Chris Schwarz's Blog

Carved (and Quite Cool) Sawbench

This week we received a visit from James Travis, who built what could be the most ornate sawbench.

Travis, who is in his early 20s, was traveling through Cincinnati on his way from Boston to San Antonio, Texas, and dropped by the shop. Travis recently completed the “Three-month Furniture Making Intensive” program at the North Bennet Street School in Boston and was headed back to Texas to set up shop as a furniture designer and craftsman.

After showing Travis our shop, he asked me to step outside to his Budget rent-a-truck to see his sawbench.

He built the bench entirely by hand using simple tools and home center red oak. The sawbench is, in every way, completely over the top. There are wedged through tenons at every corner. The pegs that attach the leg go entirely through the top and are capped with carved oak.

“I will never carve red oak again,” Travis said of the project.

And like every woodworker, Travis immediately began pointing out the errors he made in building the sawbench, including the patches he had to make when the base didn’t quite fit the notches he’d cut in the top.

He said he’s thought about rebuilding the sawbench now that he has even more hand skills. But instead, he decided to keep using the shop appliance to remind him of all the lessons he’s learned in the craft so far.

And Travis has quite an adventure ahead of him. His desire is to be a furniture designer and specialize in re-imagining 18th-century styles. His sawbench is one example of how his brain works. The carvings and shapes are not taken from any single piece of furniture or period but are instead they way he remembers some pieces of early American furniture he saw when he was young.

Once he gets home to Texas, his plans are to set up shop, buy a table saw and get to work with the help of his sawbench and a second day job.

“Target or anything, really,” he said.

– Christopher Schwarz

Other Hand-tool Resources You Might Like

– Download a free plan for the simpler sawbench I built for Woodworking Magazine.

– “Handplane Essentials” is a compilation of my best writing about planes.

– “The Arts & Mysteries of Hand Tools” CD contains all of Adam Cherubini’s columns on 18th-century woodworking and furniture.
 
– “Forgotten Hand Tools” DVD from Lie-Nielsen Toolworks.

8 thoughts on “Carved (and Quite Cool) Sawbench

  1. Joel Jackson

    OK, I have to add today’s events to the thread. Dowd’s Vintage Tools was scheduled to set up in front of Woodcraft in San Antonio this morning at 11AM. In spite of not being scheduled to work today, I went in around 10AM to see if I could help (that’s my story and I’m sticking to it). As I looked out the front of the store, there was a Budget rental truck parked in the lot. I assumed it was the people from Dowd’s, so I went out to offer to help. Well, it wasn’t…it was a young man in his early 20’s who said that he was moving back today, but wanted to kill some time at Woodcraft. I asked him if he was James…James Travis? He blinked several times, then asked "How did you know? I explained, then laughed to myself all morning. I guess if I had just driven from Boston, made a random stop at Woodcraft on a Sunday morning, and the first person I encounter knows my name; I think I would freak, too. Welcom back James…and by the way, the saw bench looks awsome in person.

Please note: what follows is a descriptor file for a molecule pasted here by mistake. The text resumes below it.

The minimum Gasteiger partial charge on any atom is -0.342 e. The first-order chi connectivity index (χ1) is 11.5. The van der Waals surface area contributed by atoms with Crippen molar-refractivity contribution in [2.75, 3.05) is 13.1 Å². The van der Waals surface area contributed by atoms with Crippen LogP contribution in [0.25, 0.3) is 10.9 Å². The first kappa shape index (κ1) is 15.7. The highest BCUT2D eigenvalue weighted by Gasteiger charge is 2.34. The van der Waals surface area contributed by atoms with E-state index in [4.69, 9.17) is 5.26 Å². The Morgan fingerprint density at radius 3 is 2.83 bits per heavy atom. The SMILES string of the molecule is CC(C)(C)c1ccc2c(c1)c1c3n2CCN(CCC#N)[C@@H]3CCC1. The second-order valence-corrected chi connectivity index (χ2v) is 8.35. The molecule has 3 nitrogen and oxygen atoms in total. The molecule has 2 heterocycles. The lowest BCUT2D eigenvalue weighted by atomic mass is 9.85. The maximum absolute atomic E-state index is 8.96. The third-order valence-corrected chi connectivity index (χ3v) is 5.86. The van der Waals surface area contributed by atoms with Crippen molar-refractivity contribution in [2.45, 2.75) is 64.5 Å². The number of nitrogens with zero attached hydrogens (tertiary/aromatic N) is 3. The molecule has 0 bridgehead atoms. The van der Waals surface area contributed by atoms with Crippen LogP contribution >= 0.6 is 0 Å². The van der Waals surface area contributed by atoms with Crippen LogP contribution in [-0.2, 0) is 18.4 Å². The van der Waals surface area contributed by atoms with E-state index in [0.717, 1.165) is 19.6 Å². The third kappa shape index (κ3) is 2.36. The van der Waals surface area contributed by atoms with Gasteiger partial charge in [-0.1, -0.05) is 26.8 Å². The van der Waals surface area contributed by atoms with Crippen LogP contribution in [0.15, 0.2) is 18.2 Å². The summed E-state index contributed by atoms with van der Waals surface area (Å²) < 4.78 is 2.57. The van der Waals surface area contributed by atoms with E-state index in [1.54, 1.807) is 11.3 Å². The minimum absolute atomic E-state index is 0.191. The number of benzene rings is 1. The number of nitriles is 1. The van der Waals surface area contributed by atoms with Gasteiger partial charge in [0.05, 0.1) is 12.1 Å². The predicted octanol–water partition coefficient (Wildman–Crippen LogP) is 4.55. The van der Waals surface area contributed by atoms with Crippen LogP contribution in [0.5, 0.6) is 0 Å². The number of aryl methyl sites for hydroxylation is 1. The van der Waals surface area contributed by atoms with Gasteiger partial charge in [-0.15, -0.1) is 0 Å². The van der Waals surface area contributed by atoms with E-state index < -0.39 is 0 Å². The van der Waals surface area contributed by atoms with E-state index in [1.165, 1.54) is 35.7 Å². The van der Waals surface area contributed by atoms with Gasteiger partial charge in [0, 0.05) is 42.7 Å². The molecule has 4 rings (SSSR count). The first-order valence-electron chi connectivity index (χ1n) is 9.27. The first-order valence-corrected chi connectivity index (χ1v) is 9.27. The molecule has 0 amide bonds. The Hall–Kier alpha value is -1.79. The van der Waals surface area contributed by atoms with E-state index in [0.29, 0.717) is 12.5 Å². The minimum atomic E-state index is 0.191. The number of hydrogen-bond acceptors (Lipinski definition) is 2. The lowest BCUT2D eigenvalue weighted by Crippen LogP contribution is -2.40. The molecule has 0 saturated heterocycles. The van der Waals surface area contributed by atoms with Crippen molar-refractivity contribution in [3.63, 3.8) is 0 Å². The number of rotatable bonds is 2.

2. Neil

    Hey Joel Jackson ….put in a good word for James T in the SA WoodCraft…..it would fit his plan better than hitting the Target.

  3. Joel Jackson

    Great job, James. I am pretty sure my saw bench would be embarrassed next to yours. In, fact, James, I work at the SA Woodcraft, and would love to see your bench in person. And, Chris. I really appreciate the "gems" such as James that you share with us. Please keep it up.

  4. james

    He built the bench entirely by hand using simple tools and home center red oak.

    "I will never carve red oak again,"

    LOL, yeah, i dont know first hand but word on the street is you have to carve oak when its green.

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